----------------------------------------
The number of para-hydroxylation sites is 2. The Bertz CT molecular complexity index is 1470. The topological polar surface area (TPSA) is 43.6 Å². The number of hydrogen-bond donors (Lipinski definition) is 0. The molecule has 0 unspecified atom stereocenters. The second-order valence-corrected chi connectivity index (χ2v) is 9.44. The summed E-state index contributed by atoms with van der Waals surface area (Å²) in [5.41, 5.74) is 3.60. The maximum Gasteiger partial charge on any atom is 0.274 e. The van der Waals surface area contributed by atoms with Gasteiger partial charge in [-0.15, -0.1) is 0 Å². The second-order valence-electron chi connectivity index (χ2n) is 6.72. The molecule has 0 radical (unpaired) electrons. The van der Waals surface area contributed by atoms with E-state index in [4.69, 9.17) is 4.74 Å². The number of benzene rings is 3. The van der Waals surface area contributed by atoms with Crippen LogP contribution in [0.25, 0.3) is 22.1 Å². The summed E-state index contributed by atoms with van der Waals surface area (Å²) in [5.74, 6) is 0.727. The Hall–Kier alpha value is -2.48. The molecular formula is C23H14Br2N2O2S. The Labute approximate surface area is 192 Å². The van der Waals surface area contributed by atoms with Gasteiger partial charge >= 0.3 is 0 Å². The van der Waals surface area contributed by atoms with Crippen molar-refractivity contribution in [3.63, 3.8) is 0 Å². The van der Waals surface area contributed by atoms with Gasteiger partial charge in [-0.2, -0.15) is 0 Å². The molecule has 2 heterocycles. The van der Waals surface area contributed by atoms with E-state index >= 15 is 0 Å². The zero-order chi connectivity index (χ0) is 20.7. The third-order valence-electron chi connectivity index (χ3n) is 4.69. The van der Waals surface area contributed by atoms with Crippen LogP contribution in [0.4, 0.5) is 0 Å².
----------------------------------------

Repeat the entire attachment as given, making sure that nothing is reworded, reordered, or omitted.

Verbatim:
The number of para-hydroxylation sites is 2. The Bertz CT molecular complexity index is 1470. The topological polar surface area (TPSA) is 43.6 Å². The number of hydrogen-bond donors (Lipinski definition) is 0. The molecule has 0 unspecified atom stereocenters. The second-order valence-corrected chi connectivity index (χ2v) is 9.44. The summed E-state index contributed by atoms with van der Waals surface area (Å²) in [5.41, 5.74) is 3.60. The maximum Gasteiger partial charge on any atom is 0.274 e. The van der Waals surface area contributed by atoms with Gasteiger partial charge in [-0.15, -0.1) is 0 Å². The second-order valence-electron chi connectivity index (χ2n) is 6.72. The molecule has 0 radical (unpaired) electrons. The van der Waals surface area contributed by atoms with E-state index in [4.69, 9.17) is 4.74 Å². The number of benzene rings is 3. The van der Waals surface area contributed by atoms with Crippen LogP contribution in [0.25, 0.3) is 22.1 Å². The summed E-state index contributed by atoms with van der Waals surface area (Å²) in [5.74, 6) is 0.727. The Hall–Kier alpha value is -2.48. The molecular formula is C23H14Br2N2O2S. The Labute approximate surface area is 192 Å². The van der Waals surface area contributed by atoms with Gasteiger partial charge >= 0.3 is 0 Å². The van der Waals surface area contributed by atoms with Crippen molar-refractivity contribution in [3.63, 3.8) is 0 Å². The van der Waals surface area contributed by atoms with Gasteiger partial charge in [-0.2, -0.15) is 0 Å². The molecule has 2 heterocycles. The van der Waals surface area contributed by atoms with E-state index >= 15 is 0 Å². The zero-order chi connectivity index (χ0) is 20.7. The third-order valence-electron chi connectivity index (χ3n) is 4.69. The van der Waals surface area contributed by atoms with Crippen LogP contribution in [0.4, 0.5) is 0 Å².